Translocation of slow-worms (Anguis fragilis) as a mitigation strategy: a case study from south-east England

Platenberg, R.J. and Griffiths, R.A. (1999) Translocation of slow-worms (Anguis fragilis) as a mitigation strategy: a case study from south-east England. Biological Conservation, 90 (2). pp. 125-132. ISSN 0006-3207. (The full text of this publication is not available from this repository)

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Official URL
http://dx.doi.org/10.1016/S0006-3207(99)00023-3

Abstract

Translocation is often used as mitigation in cases where sites containing protected species are threatened by development. However, the conservation value of such exercises is unproven for many species. This paper describes a case study in which translocation was used as a mitigation measure for the slow-worm (Anguis fragilis) a cryptic legless lizard. At a site scheduled for development, the removal of 103 lizards over a three-month period resulted in no significant depletion of the population. At the receptor site, which had no previous slow-worm population, recaptures of translocated slow-worms declined during 2 years of subsequent monitoring; recaptured lizards were in poorer condition than those in a nearby natural population; and there was little evidence of successful reproduction. As the exercise may have prevented the inadvertent killing of a number of slow-worms, it may have been successful in terms of meeting the statutory obligations for this species. As an exercise in conserving the population in the longterm, however, the value of the translocation was questionable.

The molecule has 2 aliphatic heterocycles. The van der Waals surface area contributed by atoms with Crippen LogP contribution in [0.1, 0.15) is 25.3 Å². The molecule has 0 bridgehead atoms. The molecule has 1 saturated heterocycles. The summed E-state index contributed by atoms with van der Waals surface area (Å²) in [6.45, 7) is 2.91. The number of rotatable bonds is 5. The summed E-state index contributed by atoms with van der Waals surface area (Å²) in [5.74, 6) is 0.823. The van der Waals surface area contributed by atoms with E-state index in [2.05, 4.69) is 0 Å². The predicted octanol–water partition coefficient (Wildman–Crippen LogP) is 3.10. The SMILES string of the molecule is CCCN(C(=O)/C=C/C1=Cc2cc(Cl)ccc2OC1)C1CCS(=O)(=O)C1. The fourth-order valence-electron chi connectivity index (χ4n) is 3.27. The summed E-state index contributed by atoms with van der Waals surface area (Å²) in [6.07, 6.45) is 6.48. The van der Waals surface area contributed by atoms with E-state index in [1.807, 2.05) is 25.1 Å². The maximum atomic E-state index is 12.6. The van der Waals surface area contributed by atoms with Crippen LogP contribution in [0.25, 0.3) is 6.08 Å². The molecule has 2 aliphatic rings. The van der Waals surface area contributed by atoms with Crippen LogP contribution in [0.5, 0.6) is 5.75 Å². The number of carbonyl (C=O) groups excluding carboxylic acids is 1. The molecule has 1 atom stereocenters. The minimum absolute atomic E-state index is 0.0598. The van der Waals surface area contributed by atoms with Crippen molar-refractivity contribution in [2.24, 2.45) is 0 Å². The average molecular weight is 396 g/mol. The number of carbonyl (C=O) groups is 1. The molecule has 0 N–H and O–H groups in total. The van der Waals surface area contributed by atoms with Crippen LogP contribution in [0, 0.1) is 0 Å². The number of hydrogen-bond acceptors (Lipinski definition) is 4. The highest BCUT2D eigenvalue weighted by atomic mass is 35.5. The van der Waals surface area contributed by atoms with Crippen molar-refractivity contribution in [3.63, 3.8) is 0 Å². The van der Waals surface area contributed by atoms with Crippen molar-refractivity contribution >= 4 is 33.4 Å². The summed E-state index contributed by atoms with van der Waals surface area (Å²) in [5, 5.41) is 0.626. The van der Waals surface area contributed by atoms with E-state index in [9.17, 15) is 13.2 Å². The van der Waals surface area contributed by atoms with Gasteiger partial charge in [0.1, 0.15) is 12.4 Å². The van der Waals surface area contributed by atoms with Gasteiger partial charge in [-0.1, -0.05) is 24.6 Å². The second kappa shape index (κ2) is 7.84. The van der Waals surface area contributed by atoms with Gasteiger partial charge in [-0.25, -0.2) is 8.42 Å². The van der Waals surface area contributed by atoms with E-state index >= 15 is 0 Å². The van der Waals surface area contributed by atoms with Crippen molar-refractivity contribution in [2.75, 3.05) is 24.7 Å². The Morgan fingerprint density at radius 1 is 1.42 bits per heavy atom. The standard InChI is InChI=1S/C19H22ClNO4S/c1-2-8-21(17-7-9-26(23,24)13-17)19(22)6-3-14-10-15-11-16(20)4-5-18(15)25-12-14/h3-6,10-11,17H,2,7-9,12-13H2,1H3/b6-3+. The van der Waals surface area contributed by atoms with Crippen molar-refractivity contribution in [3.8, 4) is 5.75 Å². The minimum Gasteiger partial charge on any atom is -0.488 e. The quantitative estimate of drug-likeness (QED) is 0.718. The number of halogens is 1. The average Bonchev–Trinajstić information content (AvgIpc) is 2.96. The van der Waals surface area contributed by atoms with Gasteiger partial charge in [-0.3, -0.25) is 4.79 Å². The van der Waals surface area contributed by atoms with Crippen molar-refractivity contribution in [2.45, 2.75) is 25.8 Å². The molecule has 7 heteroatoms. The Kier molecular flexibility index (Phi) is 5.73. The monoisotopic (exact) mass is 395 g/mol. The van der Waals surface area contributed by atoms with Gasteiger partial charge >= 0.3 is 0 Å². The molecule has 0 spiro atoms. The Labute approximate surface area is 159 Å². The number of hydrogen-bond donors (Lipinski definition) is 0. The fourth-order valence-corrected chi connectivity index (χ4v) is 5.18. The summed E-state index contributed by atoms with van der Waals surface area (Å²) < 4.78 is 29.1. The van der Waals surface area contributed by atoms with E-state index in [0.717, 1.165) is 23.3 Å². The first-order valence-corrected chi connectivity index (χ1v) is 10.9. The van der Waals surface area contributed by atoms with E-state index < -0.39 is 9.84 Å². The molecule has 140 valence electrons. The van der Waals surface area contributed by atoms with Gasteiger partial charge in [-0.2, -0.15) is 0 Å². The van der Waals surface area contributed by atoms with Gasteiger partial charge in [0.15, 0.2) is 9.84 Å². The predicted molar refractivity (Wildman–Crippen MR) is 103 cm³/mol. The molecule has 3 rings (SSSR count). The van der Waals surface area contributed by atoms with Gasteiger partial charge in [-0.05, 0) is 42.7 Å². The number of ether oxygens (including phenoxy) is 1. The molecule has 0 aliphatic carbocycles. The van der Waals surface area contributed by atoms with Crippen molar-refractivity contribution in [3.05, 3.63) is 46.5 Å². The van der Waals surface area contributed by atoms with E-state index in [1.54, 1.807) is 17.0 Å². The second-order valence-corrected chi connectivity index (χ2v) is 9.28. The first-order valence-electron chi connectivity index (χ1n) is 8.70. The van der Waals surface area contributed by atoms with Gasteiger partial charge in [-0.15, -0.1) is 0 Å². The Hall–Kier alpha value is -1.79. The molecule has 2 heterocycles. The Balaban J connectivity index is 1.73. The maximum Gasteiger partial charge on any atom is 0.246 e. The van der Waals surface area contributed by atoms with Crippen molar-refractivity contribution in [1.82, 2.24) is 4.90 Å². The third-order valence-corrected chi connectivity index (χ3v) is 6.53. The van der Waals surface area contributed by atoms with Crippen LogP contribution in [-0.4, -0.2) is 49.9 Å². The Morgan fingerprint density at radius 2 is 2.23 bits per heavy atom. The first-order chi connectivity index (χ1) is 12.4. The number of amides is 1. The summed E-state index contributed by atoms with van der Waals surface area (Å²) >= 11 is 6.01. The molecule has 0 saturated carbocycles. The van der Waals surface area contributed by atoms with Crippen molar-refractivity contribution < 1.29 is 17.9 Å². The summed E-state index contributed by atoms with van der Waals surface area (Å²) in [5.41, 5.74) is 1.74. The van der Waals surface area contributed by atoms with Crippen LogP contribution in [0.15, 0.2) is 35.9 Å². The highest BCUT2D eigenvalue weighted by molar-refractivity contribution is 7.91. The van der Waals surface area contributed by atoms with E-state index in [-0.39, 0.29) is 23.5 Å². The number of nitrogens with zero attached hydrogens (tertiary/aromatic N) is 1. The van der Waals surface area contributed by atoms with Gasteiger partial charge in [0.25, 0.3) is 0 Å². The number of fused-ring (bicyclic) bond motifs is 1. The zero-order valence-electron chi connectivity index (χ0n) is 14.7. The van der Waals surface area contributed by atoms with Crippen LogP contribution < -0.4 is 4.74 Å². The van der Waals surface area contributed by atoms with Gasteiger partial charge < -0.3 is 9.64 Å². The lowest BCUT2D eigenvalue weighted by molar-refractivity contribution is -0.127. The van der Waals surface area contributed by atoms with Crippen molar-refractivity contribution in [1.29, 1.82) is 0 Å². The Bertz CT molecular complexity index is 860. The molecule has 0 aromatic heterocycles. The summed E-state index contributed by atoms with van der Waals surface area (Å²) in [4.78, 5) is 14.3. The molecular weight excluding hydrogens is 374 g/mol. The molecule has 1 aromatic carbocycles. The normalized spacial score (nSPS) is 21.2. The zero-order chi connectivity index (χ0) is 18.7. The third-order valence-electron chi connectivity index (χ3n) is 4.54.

Item Type: Article
Uncontrolled keywords: Anguis fragilis; translocation; mitigation; depletion; conservation
Subjects: G Geography. Anthropology. Recreation > GE Environmental Sciences
Q Science > QL Zoology
Divisions: Faculties > Social Sciences > School of Anthropology and Conservation > DICE (Durrell Institute of Conservation and Ecology)
Depositing User: F.D. Zabet
Date Deposited: 09 Apr 1914 21:23
Last Modified: 09 Apr 1914 21:31
Resource URI: http://kar.kent.ac.uk/id/eprint/16463 (The current URI for this page, for reference purposes)
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